Posts Tagged ‘american revolution’


Source: Public library
Rating: ★★★★☆

Yes, she could hurt me.  She’d already done so.  But what was one more beating?  A flogging, even?  I would bleed, or not.  Scar, or not.  Live, or not.  But she could no longer harm Ruth, and she could not hurt my soul, not unless I gave it to her.

(from Chains, page 247)

Chains is the first book in Laurie Halse Anderson’s Seeds of America series set during the Revolutionary War.  The novel follows 13-year-old Isabel, a slave denied the freedom promised to her and her younger sister, Ruth, when their owner died.  The girls are sold to a Loyalist couple, the Locktons, and taken to New York City shortly before it is invaded by the British in 1776.

Isabel is determined to secure their freedom, and she foolishly believes a fellow slave, Curzon, when he tells her that his master would be able to help in exchange for information about the Locktons’ involvement in plots against General Washington and his troops.  When Ruth is sold and shipped to the West Indies, Isabel finds herself locked in a battle with the cruel Madame Lockton — a war as fierce as the one being fought between the Patriots and the British and every bit as deadly.

Anderson’s novel is geared toward middle-grade readers, but there is much for adults to admire as well.  The passages from relevant historical documents at the beginning of every chapter were informative and paved the way for further research.  Anderson doesn’t sugar-coat the cruelties of slavery and war, but she doesn’t go overboard with graphic descriptions either.  The punishment inflicted on Isabel at the request of Madame Lockton is horrific, yet it emphasizes Isabel’s status as property and makes her evolution into a strong young woman who reclaims her scar for herself all the more satisfying.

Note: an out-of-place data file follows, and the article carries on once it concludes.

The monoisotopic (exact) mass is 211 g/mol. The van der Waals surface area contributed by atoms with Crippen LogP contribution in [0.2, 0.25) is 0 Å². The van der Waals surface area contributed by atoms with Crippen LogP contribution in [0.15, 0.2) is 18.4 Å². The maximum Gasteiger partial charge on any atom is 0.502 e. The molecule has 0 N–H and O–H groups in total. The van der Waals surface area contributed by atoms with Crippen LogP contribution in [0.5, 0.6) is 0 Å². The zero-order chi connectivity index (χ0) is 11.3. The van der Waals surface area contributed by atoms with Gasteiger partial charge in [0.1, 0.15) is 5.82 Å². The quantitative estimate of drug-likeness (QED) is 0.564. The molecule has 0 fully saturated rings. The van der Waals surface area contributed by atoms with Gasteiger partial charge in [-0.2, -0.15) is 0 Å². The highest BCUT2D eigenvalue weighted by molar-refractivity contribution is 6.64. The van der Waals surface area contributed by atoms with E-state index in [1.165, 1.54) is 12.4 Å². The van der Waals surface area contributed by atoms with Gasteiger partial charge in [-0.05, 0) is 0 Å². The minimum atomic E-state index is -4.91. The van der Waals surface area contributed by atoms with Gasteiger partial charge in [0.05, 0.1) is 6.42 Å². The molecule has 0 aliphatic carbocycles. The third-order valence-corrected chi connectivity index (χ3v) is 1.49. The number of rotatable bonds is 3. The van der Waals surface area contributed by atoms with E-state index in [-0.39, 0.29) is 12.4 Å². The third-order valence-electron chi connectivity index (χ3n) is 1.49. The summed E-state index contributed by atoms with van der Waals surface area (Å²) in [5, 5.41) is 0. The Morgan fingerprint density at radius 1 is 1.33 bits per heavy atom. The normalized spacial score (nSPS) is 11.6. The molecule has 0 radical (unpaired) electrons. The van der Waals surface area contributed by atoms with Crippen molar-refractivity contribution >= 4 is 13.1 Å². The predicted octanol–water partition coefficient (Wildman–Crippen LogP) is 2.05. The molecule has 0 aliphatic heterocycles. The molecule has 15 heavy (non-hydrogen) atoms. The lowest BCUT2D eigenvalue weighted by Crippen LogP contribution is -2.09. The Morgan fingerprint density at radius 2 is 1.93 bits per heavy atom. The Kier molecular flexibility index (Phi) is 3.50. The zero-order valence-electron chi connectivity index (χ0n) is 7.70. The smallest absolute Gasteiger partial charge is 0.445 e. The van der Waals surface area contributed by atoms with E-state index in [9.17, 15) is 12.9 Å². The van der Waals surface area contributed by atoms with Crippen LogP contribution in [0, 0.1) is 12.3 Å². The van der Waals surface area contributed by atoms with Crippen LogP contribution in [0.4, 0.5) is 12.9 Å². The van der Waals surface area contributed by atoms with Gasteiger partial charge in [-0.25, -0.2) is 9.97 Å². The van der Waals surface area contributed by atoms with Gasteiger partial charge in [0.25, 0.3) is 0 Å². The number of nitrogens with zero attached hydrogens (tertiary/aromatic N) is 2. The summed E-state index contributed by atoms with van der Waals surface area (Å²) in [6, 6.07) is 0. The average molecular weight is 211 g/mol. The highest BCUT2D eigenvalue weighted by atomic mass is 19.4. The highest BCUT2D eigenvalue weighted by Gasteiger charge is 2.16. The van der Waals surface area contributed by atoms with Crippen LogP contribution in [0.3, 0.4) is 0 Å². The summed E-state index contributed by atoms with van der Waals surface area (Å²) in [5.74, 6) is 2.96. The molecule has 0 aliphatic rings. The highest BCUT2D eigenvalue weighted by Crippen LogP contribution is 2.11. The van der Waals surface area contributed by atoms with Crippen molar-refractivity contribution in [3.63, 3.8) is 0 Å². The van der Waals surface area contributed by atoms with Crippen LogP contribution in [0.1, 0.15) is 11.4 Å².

Chains is a novel rich in historical detail, from the confusing plight of slaves in choosing sides to the vivid description of the fire that tore through the city, leaving hundreds homeless as winter approached, and the deplorable conditions endured by the Rebel prisoners after the invasion.  Anderson brilliantly tells the story in the first person point of view of Isabel, which not only lets readers get to know and care about her but also allows for an objective portrayal of both the Americans and the British, neither of which were the “good guys” when it came to the treatment of slaves.  Isabel’s strength carries the book forward at a brisk pace, making it somewhat disappointing when this installment ends without a satisfying sense of resolution.  But that’s okay because the second book in the series, Forge, is waiting patiently in my to-read stack.  I can’t wait to see where Anderson takes Isabel next.

Book 3 for the American Revolution Reading Challenge

historical fiction reading challenge

Book 36 for the Historical Fiction Reading Challenge

Disclosure: I borrowed Chains from the public library.

© 2013 Anna Horner of Diary of an Eccentric. All Rights Reserved. Please do not reproduce or republish content without permission.

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chainsSerena and I are hosting a read-along of Chains by Laurie Halse Anderson in September for the War Through the Generations American Revolution Reading Challenge.  You don’t have to be taking part in the challenge to join us for the read-along.